CTR Members had a Great Time at The VTR National Convention in Princeton, NJ
August 16, 2017
When you walked into the lobby at the Westin Hotel and looked at the fabulous 1935 Southern Cross, you knew something special was happening. Here was a rara avis, and one of especially fine plumage. While normally an opening act is just support for the main attraction, for me this opening act was the main attraction.
Our convention had really started several hours and many miles earlier when we met up at the diner in Newtown to make the run in caravan. The caravan consisted of Alex and Janet Thomson (GT6 and TR6), Jay and Linda Jablonski (TR6), Ann and Mickey Kutka (TR3), Rene Valentine (TR3) and your editor and Susan (Spitfire). Rene’s husband was driving a Brand X car which came in useful later on.
We made slow but steady progress following a route devised by Janet which neatly avoided the worst of the highway traffic by crossing the Hudson over the Bear Mountain bridge. The day was hot and we made a number of stops to cool off. With about 50 miles to go Ann started to feel the effects of the heat and rode the rest of the way in the air-conditioned car while I drove her TR3, Susan piloting the Spitfire.
The first order of business on arrival was registration both at the hotel and the convention followed by a quick check of the vendors (and a couple of additions to my book collection), a clean up and then the reception party. It was a purely random thing but we found ourselves sitting with some folks from the Minnesota club who are organizing next year’s convention (in La Crosse, WI). We had a good time hearing how they had made their way from Minnesota to Princeton via Montreal, Maine and Connecticut.
The next day the convention started in earnest for us. There was no shortage of things to do, in fact trying to choose an event from the schedule proved at times to be a challenge. In the end Susan and I opted for the Funkhana and the Gimmick Rally. This was a tough choice because I would have loved to listen to Mike Cook and Ted Schumacher talk about the way it was when selling Triumphs in the Sixties. But it was a beautiful day so a run around the leafy suburbs of Princeton won out.
The Tech Session I was most interested in concerned the American British Reliability Run, and I was back from the rally in good time to learn about that. The presentation was excellent and I came away inspired to join the New Hampshire run next month with a longer term goal to try to launch a Connecticut edition. You can learn all about the Reliability Run at http://www.britishreliability.org —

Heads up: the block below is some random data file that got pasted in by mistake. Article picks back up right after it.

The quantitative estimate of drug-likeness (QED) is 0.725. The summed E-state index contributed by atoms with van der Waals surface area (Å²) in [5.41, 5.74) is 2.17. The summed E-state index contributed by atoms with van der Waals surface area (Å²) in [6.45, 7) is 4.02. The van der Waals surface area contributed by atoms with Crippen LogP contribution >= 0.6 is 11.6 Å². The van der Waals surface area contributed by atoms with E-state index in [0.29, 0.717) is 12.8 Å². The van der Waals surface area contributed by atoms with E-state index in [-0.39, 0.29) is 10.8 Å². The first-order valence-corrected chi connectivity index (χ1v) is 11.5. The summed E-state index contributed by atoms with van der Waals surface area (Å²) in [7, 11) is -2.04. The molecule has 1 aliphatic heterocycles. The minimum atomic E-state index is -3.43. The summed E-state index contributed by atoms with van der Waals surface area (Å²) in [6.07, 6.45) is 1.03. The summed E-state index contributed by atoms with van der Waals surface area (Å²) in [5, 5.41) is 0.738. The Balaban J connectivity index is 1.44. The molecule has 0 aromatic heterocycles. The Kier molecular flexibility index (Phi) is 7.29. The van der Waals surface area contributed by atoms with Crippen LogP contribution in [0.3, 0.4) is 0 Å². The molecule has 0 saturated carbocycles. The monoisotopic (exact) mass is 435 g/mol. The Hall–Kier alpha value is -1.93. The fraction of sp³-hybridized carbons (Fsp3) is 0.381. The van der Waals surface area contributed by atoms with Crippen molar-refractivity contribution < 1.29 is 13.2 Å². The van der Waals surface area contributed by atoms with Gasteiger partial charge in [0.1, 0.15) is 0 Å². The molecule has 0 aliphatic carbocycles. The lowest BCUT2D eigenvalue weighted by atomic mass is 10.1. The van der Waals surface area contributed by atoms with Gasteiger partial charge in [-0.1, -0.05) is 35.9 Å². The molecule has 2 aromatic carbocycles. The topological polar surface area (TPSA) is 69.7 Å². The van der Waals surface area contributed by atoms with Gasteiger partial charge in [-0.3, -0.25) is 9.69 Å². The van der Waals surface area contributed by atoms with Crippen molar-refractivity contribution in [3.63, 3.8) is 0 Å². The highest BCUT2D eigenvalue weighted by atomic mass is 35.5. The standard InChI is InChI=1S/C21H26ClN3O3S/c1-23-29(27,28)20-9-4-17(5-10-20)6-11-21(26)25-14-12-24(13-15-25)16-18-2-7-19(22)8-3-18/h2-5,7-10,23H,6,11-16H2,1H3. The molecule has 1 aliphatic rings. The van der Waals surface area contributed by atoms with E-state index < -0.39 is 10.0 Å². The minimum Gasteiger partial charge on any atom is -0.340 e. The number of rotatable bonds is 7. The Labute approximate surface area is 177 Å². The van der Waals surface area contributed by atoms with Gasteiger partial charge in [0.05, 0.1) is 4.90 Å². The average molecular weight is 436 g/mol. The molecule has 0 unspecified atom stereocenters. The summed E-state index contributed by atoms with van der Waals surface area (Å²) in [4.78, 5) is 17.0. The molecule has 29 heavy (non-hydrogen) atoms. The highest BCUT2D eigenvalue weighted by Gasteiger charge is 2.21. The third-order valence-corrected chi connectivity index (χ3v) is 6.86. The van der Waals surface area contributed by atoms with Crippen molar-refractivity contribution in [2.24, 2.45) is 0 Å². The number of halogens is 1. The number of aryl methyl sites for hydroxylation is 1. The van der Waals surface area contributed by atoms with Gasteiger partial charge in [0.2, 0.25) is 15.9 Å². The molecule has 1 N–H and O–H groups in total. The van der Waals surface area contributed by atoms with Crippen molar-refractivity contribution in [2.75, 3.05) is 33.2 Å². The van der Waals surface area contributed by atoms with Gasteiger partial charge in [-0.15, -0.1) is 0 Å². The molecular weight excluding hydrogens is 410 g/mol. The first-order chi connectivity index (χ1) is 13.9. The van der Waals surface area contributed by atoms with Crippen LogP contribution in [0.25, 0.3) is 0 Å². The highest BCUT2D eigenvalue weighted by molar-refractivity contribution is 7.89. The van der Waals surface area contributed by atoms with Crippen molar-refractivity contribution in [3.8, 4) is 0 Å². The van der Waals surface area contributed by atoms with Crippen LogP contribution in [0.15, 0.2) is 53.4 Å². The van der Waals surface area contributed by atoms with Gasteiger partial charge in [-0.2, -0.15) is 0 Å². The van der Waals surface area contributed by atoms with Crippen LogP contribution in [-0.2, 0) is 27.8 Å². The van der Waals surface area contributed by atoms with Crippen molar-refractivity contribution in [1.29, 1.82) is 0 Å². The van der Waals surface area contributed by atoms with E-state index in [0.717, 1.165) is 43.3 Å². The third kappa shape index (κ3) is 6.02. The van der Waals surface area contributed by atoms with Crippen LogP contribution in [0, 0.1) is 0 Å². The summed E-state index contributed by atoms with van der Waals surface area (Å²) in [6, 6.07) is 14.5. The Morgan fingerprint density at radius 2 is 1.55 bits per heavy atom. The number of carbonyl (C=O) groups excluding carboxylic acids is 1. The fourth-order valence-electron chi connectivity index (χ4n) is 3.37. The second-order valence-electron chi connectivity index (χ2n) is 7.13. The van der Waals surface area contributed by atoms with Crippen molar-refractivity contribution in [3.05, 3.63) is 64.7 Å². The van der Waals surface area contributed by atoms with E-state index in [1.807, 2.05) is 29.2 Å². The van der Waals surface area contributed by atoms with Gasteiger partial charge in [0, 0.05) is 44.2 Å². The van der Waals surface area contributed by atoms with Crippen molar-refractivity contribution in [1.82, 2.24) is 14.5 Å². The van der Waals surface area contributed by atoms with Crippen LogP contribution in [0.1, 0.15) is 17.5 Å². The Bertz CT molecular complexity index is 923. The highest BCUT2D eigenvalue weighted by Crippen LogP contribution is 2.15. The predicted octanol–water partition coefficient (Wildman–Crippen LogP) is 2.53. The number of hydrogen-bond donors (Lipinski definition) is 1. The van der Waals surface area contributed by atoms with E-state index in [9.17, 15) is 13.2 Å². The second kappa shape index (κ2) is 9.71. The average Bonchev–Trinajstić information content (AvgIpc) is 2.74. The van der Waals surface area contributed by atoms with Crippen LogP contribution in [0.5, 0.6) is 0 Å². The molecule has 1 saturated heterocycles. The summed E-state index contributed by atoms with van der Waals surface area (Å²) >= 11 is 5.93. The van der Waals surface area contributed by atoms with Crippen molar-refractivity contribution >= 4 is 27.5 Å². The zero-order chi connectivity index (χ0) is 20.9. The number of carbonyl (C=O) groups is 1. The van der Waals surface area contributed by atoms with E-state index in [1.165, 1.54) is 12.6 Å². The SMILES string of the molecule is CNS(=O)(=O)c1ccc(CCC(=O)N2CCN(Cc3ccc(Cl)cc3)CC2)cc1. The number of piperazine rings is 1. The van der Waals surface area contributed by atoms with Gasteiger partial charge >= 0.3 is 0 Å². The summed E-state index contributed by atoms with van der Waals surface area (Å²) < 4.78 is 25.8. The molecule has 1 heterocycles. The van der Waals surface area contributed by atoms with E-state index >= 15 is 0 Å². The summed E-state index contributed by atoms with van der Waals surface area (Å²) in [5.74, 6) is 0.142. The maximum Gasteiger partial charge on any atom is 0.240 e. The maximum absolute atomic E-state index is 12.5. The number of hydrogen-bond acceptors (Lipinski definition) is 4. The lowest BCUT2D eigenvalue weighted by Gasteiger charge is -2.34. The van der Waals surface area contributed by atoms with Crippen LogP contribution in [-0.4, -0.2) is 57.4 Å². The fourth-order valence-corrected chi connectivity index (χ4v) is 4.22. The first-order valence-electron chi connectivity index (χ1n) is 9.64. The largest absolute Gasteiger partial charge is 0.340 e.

The bulk of Friday was taken up by the autocross sessions. This was a very popular event attracting not only a lot of drivers but a good number of onlookers. The degree of enthusiasm with which drivers tackled the course varied from the stately to the all-out attempt to record FTD or break the car in trying. As far as I know, nobody succeeded in that latter goal, Triumphs being rugged enough to take that sort of punishment. If driving around traffic cones and hay bales wasn’t your cup of tea there were many self-guided tours to choose from with directions and maps.
If you think New Jersey is all industries and housing developments you need to explore the state a bit more. A few miles out of Princeton are miles of roads that are ideal for our kind of car, and the organizers did a fine job of selecting the best of them for those who wanted to do some exploring. We’ll forgive them the odd typo in the instructions, such as spelling “right” in its alternative form of “left”.
The weather for the car show on Saturday could not have been better, and the cars really sparkled in the sunshine. The sight of so many Triumphs lined up on parade was truly inspiring, while the cars entered in the Concours d’Elegance were magnificent. It’s not easy to capture this with a few photographs, you really needed to be there to appreciate the cars.
And so to Saturday night and the banquet. The keynote speaker was Mike Cook, who was the Publicity Director for Standard-Triumph and its successor companies, and we were treated to some fascinating insights into the world of trying to make our cars the sales success that they became.
I don’t think any of the Connecticut contingent was quite prepared for the awards ceremony. Our cars went back to Connecticut a bit heavier than they came down. Club secretary Janet Thomson kept track of things and when the night was done CTR members had picked up a number of trophies:
- Club Participation Award- CTR was one of two chapters with the highest volume of members at VTR Convention (18) excluding the host clubs;
- First place in Craft Contest- Linda Jablonski (Triumph T-shirt Quilt);
- Third place in the Gimmick Rally- Linda and Jay Jablonski (in their 1974 TR6);
- Placed in Funkhana- Linda and Jay Jablonski;
- Moss Motor’s British Sports Car Favorite Award- Anne & Mickey Kutka’s 1959 TR3A;
- VTR Editorial Award- CTR’s newsletter, The Triumph Reporter (Neville Wardle, Editor) was one of six chapter newsletters recognized this year;
- LeMans Start Contest- Anne Kutka was recognized by the organizer as the most inspirational entrant in the contest;
- First place in Participant’s Choice Show TR2/ TR3 Class- Anne & Mickey Kutka’s 1959 TR3A; • Third place in Concours d’Elegance TR3 ClassRenee Valentine’s 1962 TR3B;
- Second Place in Concours d’Elegance TR6 Late Class- Rob Russo’s 1976 TR6;
- Second Place in Concours d’Elegance Modified Touring Class- Tony Rhode’s 1967 TR4A
And so a whirlwind four days drew to a close. More than awards we all took away many fond memories of the people that made this convention such a great time. The 2018 convention is being hosted by the Minnesota club. It is being held in La Crosse, WI a mere 1,100 miles away. A Triumph can manage that without too much trouble…
- Story Janet Thomson, Photos Jay Jablonski